This paper was the basis for the ﬁ rst seismic-hazard map in the United States that used probability theory; the map was published by the U.S. Geological Survey in 1976. As he pursued these ideas, Allin came into contact with many earth scientists as well as earthquake engineers. From 1986 to 1987, he was president of the Seismological Society of America, which awarded him the Harry Fielding Reid Medal (its highest honor) in 2001.
He was elected a fellow of the American Geophysical Union in 2002, an honor accorded to only a handful of engineers over the years. On the engineering side, he was the Distinguished Lecturer of the Earthquake Engineering Research Institute in 1999 and recipient of the Housner Medal (its highest honor) in 2003. With his brilliant analytical mind, Allin often expressed profound impatience with anyone who used fuzzy terms or took liberties with precise mathematical deﬁ nitions or equations.
For example, in a 2005 paper describing the advantages of mean seismic-hazard calculations, he included an addendum with a correct, precise deﬁ nition of the term “mean frequency,” and he described how the term was often misunderstood or misused in the technical literature. Allin was always more concerned with technical accuracy than with brevity, to the consternation and disapproval of many technical editors.
Allin’s draft manuscripts often included parenthetical comments with qualiﬁ cations or exceptions to statements in the text. A colleague once observed that his parenthetical remarks contained more technical insight than the main theses of many papers. The terms “aleatory uncertainty” and “epistemic uncertainty” are good examples of the importance Allin placed on using precise terms in a precise way.
Many of us initially objected to the use of these terms on the grounds that they were more cumbersome than the commonly used “randomness” and “uncertainty.” Allin’s rejoinder was, “Those common terms have been used so imprecisely and interchangeably in the past that they are useless. If we adopt two completely new terms with precise deﬁ nitions, people will have to use them correctly.” Aleatory uncertainty and epistemic uncertainty are now standard terms in both earthquake engineering and the earth sciences, a tribute to Allin’s vision and persistence. Uninterested in cleverness for its own sake, he was determined that intellectual laziness not be allowed to limit the usefulness of the tools of probability by reducing precise calculations to fuzzy intuition.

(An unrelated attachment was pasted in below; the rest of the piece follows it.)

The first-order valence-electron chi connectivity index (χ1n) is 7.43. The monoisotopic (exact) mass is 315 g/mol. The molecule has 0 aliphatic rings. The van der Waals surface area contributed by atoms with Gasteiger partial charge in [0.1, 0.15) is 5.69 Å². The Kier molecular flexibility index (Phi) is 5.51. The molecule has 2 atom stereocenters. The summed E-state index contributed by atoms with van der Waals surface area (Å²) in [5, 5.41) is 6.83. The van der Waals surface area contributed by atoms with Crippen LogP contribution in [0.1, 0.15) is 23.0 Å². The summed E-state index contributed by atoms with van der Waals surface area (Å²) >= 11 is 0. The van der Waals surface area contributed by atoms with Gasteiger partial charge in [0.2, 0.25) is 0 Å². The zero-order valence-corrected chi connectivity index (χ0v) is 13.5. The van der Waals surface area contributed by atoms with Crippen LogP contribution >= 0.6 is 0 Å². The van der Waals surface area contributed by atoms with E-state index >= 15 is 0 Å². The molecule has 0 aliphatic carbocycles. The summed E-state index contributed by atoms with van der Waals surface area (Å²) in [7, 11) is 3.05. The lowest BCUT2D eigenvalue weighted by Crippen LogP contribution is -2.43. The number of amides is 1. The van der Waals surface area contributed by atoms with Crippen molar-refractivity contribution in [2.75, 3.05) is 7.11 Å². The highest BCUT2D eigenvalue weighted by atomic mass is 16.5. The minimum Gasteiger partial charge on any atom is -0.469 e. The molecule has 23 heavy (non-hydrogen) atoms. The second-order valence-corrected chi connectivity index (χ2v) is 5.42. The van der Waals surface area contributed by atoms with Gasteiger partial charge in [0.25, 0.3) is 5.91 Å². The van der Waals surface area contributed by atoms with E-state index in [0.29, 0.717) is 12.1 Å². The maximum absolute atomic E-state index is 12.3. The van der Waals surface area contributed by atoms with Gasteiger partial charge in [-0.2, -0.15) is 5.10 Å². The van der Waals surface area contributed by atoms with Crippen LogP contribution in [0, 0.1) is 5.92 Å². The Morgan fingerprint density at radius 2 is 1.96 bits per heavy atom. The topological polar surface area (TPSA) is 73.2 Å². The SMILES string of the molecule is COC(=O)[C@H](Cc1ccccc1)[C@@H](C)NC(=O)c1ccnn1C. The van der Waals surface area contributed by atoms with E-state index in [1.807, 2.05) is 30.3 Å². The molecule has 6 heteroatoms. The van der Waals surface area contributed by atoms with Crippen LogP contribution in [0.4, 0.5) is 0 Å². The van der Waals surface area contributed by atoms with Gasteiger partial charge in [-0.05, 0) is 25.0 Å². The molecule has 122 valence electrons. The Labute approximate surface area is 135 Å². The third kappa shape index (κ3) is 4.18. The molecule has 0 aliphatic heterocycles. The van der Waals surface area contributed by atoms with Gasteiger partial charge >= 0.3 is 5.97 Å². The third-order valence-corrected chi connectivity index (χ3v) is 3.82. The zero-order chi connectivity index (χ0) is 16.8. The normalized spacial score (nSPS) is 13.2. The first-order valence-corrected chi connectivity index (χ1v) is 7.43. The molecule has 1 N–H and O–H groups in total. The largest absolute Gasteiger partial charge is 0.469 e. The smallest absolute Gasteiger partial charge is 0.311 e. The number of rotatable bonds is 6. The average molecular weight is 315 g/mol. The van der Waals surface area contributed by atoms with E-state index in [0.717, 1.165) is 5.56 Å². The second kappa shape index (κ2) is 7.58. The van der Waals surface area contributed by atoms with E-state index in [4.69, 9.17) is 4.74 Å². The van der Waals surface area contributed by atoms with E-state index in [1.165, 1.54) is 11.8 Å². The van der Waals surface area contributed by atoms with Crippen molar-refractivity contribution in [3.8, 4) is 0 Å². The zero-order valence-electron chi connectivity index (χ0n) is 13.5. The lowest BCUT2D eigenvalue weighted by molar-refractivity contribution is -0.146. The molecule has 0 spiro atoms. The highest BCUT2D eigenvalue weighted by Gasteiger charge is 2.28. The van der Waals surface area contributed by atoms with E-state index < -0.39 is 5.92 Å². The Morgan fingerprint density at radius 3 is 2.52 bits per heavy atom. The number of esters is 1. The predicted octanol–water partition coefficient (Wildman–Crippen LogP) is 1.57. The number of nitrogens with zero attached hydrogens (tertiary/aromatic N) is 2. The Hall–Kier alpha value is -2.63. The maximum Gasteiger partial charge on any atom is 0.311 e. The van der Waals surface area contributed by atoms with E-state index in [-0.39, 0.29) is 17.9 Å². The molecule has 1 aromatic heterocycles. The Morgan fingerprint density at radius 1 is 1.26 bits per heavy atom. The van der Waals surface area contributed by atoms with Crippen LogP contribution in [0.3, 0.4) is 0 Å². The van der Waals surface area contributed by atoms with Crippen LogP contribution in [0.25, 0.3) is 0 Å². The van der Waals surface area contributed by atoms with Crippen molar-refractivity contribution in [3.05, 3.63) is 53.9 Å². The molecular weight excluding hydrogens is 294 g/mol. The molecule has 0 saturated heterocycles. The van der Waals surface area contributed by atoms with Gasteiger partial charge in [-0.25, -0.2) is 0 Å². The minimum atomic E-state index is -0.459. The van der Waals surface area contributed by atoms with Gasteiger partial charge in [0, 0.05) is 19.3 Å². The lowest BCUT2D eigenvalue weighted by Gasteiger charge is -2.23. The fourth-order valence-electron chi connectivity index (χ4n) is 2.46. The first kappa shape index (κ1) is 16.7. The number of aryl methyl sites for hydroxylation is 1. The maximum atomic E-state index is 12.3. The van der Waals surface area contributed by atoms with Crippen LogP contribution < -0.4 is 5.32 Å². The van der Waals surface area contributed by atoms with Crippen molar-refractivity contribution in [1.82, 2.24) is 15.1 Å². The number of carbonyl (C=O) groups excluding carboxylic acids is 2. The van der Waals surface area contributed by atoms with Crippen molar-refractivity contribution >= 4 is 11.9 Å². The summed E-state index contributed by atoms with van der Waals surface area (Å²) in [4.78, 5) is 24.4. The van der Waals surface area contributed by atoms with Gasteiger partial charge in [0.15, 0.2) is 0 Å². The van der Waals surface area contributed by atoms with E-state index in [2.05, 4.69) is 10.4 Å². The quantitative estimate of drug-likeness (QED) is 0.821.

Throughout his career, Allin was careful to give his colleagues proper credit for their work. For example, in 2007 he documented his collaboration in the 1960s with Luis Esteva from UNAM in Mexico, who contributed the earthquake-occurrence and ground-motion models that were integral to probabilistic seismic-hazard analysis. Allin’s contribution was to integrate those models in a probabilistic format to obtain unbiased estimates of what is now called “seismic hazard,” but he was insistent that Esteva’s contributions be properly recognized.
When he published technical papers co-authored by graduate students, Allin preferred to list the students’ names ﬁ rst. Throughout his professional career of almost 45 years, Allin was a mentor, colleague, and friend to many engineers and earth scientists. From the highest levels of government to his ﬁ rst-year graduate students, he advised us all with the same even, informative style. Those of us who knew him as a graduate advisor found him to be a tough but fair critic who would accept only our best efforts in developing and documenting our research.
Our careers have been better for this constant reminder that the details of our work matter and for the gift of his friendship and humor. Allin is survived by his wife, Elisabeth Paté-Cornell, Professor and Chair of Management Science and Engineering at Stanford, with similar research interests, and their two children, Phillip and Ariane Cornell; and three children from an earlier marriage, Eric Cornell, Robert Cornell, and Joan Fazzio. He is also survived by two sisters, Joan Scheel of Santa Rosa, California, and Bonnie Bassinger of Edna, Minnesota.